The interventional success rate was defined as the rate in which the patient was successfully discharged after that particular intervention. The recurrence of DGE, in our study, was defined as readmission for further intervention after successful post-interventional discharge.
Independent t-test was used to compare between the control group and the intervention group for demographics, between intervention and non-intervention group for postoperative pyloric function and nutritional status, and between the balloon intervention and stent insertion group for recurrence of DGE. All tests were performed at a significance level of 5% using SPSS version 19.0 (SPSS, Inc., Chicago, IL, USA).
The same standardized surgical technique, which included the preservation of the infrapyloric artery and the preservation of the hepatic branch of the vagus nerve was used for all surgeons in our institution for PPG. The study protocol was approved by the Institutional Review Board of Seoul National University Hospital (IRB No. H-2003-196-1112). All procedures followed were in accordance with the ethical standards of the responsible committee on human experimentation (institutional and national) and with the Helsinki Declaration of 1964 and later versions. Informed consent or a substitute for it was obtained from all patients for being included in the study.



A total of 677 patients underwent PPG during the study period and 51 patients who underwent intervention (7.53%) were identified, and the control group of 102 patients was obtained by propensity score matching. Out of the 51 patients, there were 25 patients (49.0%) in the balloon only group. In the stent group, 23 patients (45.1%) received balloon and stent intervention and the remaining three patients (5.9%) received stent only intervention (Fig. 1).
When comparison was made between the intervention and control groups, there was no significant difference in terms of sex, age, type of surgery, tumor location, or distance from pylorus to tumor (Table 1).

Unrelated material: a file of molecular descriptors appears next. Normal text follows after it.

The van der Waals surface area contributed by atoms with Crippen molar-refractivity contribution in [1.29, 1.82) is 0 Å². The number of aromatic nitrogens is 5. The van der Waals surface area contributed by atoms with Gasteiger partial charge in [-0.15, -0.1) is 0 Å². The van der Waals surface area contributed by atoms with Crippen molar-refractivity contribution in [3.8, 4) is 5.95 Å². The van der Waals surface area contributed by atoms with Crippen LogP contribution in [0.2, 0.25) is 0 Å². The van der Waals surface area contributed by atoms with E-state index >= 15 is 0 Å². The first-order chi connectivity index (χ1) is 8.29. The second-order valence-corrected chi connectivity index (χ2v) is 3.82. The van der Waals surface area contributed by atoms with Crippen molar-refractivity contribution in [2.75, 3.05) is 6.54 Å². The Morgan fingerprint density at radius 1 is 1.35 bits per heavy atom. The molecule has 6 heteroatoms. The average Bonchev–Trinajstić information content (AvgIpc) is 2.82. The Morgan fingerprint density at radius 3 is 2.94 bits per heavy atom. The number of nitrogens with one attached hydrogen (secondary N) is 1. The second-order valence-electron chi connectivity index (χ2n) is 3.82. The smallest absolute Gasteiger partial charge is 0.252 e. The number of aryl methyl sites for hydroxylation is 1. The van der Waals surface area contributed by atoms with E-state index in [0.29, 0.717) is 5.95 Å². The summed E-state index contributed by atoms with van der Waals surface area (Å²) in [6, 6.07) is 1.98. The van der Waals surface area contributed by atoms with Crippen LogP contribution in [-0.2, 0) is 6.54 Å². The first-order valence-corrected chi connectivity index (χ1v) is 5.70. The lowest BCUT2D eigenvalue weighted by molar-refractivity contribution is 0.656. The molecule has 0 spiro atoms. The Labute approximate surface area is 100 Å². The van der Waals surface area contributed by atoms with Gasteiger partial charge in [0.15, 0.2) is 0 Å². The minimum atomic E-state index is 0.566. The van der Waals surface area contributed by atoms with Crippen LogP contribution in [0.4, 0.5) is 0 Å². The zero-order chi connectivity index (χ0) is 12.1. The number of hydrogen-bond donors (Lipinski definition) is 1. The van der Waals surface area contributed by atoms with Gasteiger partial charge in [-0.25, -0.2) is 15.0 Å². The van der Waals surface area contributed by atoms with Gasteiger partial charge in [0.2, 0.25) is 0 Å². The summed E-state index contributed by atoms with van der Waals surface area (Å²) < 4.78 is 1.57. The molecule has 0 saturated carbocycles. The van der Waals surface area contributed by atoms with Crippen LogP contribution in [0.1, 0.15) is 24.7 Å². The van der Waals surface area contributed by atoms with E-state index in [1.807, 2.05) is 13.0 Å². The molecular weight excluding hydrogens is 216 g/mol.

Pyloric function

For intervention patients, in regard to decrease in pyloric function, there were a few patients who suffered symptoms of reflux, diarrhea, etc. However, none of the symptoms lasted longer than 6 months during our regular OPC follow-up. In UGIS, done 3 months postoperatively, there were significantly less signs of gastroesophageal reflux in the intervention group compared to the control group (0.0% vs. 10.8%, P=0.021). However, for postoperative EGD, done 12 months postoperatively, there was no significant difference between the two groups (Table 2).

Nutritional status

There was no difference in nutritional status in terms of body weight change and serum albumin levels between the intervention and control group (Table 3).

Intervention period

Most patients presented symptoms of DGE during their first postoperative month (early onset group: 45/51, 88.2%). There were three patients with symptoms at 1–6 months postoperatively (intermediate onset group: 3/51, 5.9%) and there were three patients with first signs of DGE as late as greater than 6 months postoperatively (late onset group: 3/51, 5.9%). In the early onset group, balloon only intervention was required in 46.7% (21/45) of cases and 54.3% (24/45) required stent insertion. In the intermediate onset and late onset group, balloon only intervention was required in 66.7% (2/3) of cases and 33.3% (1/3) required stent insertion (Fig. 2).

Intervention success rate

Regardless of intervention period, 20 out of 48 patients (41.7%) were successfully discharged after one balloon intervention. For the remaining 28 patients, a second balloon dilatation was attempted in 11 patients (success rate 45.5%: 5/11). For the other 17 patients, stent insertion was done and all stent insertion patients were successfully discharged after initial balloon (success rate 100.0%: 17/17). The six patients who failed their second balloon dilatation eventually required stent insertion. There were no post-intervention related complications.

Mean hospital stay and recurrence of DGE